Using wheat pasture as a winter supplement for cows

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Last winter many Oklahoma cow calf producers utilized wheat pasture as a mainstay in the winter nutrition program for the cow herd.  Assuming more fall rainfall comes to the Southern Plains, wheat pasture will again be a key source of protein and some energy for many cow herds in this part of the United States.  If that rainfall occurs, grazing of wheat usually will start in late November or early December.

Limited grazing of wheat pasture has proven to be the best and also more efficient approach for utilizing this high-quality forage with mature beef cows. The protein requirements of a dry cow can be met by allowing her to graze on wheat pasture for one day and returning her to dry pasture grass or hay for 2 - 3 days.  A pattern of one day on wheat and 1 day off, should meet the protein needs of the same cow after calving.  Producers must be reminded that adequate forage must be available in the dry grass pastures or in the form of hay to provide much of the energy needs of the cows in the “off” days.

The day on wheat pasture should be defined as that amount of time required for the cow to graze her fill of wheat forage (3 - 5 hours) and not a full 24 hours. This short time on wheat allows the cow to gather adequate amounts of protein to carry her over the ensuing days on dry grass or hay.  A 3 - 5 hour grazing limit helps to avoid the unnecessary loss of valuable forage due to trampling, bedding down and manure deposits. Under normal weather conditions in the fall, enough wheat forage should be accumulated by early December to supply the protein needs of about 1 to 1.5 cows per acre throughout the winter months when limit grazing is practiced.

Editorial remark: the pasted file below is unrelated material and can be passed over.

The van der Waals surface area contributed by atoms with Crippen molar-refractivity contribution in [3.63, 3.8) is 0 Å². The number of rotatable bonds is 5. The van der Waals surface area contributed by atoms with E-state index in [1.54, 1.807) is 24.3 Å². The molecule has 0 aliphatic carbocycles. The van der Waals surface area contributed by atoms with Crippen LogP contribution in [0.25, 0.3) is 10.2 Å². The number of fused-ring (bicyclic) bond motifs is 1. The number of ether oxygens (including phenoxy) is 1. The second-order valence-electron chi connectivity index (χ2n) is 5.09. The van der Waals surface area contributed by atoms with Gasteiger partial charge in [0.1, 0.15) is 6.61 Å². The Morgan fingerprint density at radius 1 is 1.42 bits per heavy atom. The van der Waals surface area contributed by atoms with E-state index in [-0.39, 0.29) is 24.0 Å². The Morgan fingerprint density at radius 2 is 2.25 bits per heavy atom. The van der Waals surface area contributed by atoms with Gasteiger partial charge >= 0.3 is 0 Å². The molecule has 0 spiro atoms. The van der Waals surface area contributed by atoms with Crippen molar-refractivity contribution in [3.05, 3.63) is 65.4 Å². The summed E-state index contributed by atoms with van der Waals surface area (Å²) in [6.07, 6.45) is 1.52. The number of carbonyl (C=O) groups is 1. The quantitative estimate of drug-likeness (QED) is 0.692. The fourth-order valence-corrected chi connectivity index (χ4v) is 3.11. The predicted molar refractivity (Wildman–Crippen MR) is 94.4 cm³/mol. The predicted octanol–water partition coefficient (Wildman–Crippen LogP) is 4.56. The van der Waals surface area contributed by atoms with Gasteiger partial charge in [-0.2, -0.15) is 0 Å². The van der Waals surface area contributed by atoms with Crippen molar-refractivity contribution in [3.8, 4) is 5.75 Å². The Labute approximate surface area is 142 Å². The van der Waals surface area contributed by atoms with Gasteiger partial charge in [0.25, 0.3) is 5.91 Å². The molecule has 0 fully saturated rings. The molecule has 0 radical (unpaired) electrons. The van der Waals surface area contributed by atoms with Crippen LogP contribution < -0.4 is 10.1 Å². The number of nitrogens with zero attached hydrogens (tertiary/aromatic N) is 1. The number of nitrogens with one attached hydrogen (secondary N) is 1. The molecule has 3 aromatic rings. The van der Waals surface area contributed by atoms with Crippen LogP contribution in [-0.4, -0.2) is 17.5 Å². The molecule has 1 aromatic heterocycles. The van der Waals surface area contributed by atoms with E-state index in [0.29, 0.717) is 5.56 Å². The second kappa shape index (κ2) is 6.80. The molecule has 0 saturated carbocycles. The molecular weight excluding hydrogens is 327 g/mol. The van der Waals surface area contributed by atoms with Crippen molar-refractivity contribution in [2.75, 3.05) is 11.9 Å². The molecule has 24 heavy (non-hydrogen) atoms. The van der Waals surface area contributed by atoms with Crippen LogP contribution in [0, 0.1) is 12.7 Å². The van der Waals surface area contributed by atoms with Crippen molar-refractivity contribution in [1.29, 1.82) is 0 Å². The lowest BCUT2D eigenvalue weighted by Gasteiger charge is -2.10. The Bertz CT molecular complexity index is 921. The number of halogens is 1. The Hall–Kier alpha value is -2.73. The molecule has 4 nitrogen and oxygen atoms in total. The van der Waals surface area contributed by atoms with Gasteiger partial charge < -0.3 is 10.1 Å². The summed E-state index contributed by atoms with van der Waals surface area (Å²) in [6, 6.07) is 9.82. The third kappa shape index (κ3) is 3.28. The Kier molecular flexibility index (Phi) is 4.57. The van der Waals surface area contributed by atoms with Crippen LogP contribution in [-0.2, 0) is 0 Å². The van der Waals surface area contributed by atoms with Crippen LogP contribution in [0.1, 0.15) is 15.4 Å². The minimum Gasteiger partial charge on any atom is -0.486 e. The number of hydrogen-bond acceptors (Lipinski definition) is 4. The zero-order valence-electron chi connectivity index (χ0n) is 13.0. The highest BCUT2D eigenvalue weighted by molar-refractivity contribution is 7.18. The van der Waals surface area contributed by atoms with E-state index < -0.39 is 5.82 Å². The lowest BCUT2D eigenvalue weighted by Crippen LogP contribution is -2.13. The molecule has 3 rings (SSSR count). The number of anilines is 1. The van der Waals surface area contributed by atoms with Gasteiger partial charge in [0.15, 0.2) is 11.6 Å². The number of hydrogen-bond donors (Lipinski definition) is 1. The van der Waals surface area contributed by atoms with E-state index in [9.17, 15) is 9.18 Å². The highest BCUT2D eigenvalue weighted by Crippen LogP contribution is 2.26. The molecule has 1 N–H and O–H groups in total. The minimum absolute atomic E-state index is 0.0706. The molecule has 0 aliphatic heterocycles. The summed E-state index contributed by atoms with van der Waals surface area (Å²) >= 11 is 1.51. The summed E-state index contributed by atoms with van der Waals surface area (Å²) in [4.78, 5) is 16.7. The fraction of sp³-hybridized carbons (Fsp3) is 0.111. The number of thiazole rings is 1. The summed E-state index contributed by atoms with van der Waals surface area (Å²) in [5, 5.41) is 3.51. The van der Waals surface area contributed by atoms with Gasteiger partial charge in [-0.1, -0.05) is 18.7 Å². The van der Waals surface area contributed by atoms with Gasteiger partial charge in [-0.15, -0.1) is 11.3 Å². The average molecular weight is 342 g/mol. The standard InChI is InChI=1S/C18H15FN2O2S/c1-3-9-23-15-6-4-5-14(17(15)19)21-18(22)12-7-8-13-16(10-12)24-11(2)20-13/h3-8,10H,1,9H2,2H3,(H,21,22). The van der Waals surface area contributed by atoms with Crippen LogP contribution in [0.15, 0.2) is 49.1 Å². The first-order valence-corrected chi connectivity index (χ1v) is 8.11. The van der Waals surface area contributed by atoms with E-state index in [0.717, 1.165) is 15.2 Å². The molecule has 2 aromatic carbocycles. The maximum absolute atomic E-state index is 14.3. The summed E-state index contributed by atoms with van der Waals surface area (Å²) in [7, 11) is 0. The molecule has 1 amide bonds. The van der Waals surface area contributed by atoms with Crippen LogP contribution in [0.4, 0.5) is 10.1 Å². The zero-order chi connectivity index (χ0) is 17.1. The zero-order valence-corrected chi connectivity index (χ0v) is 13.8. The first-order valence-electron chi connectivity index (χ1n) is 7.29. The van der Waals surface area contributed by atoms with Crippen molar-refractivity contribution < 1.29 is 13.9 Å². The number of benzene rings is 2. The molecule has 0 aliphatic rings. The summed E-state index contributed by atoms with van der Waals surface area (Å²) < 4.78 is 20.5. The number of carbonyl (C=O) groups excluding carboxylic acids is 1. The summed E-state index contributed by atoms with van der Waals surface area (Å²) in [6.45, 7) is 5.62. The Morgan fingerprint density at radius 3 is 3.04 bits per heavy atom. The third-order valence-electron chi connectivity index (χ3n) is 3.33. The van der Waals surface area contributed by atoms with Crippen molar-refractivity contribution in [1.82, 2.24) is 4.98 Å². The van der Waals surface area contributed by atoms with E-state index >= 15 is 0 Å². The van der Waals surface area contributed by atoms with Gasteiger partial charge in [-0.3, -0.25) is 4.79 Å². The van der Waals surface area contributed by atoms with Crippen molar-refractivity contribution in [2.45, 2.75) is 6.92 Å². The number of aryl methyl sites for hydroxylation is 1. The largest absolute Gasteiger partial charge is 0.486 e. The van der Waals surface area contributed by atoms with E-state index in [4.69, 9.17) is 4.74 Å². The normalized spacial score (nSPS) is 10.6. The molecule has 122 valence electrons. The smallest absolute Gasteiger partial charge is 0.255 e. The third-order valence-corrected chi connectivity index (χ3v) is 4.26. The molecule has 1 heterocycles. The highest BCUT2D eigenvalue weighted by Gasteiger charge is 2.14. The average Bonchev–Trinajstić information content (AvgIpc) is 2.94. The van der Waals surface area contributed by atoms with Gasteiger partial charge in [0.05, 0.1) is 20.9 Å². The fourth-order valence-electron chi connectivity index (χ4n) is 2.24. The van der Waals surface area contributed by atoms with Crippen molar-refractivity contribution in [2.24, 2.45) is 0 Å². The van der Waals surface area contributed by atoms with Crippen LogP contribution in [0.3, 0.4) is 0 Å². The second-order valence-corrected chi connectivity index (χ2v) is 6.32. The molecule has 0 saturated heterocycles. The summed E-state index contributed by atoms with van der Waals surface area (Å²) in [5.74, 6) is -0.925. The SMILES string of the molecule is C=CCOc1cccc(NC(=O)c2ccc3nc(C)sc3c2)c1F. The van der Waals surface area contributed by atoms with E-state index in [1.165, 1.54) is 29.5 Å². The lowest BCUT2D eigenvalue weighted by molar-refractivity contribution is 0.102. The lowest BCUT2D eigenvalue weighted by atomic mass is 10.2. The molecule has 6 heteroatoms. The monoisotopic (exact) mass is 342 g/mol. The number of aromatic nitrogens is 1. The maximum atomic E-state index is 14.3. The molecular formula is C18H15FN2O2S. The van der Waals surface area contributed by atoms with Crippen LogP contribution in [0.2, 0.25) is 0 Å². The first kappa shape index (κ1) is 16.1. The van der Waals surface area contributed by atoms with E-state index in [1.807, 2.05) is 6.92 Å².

Producers who decide to use continuous grazing programs, should watch out for the possibility of "grass tetany." Grass tetany will normally strike when older cows are grazing small grain pastures in the early spring and the danger will tend to subside as hot weather arrives. A mineral deficient condition primarily due to calcium, and to a lesser degree to magnesium, is thought to be the major factor that triggers the disorder and normally affects older cows that are nursing calves under two to three months of age. Dry cows are seldom affected.

When conditions for occurrence of tetany are suspected, cows should be provided mineral mixes containing 12 to 15 percent magnesium and be consumed at 3 to 4 ounces per day. It is best for the supplements to be started a couple of months ahead of the period of tetany danger so that proper intake can be established. Because tetany can also occur when calcium is low, calcium supplementation should also be included. Symptoms of tetany from deficiencies of both minerals are indistinguishable without blood tests and the treatment consists of intravenous injections of calcium and magnesium gluconate, which supplies both minerals.

Cows grazing lush small grain pastures should be fed mineral mixes containing both calcium and magnesium.



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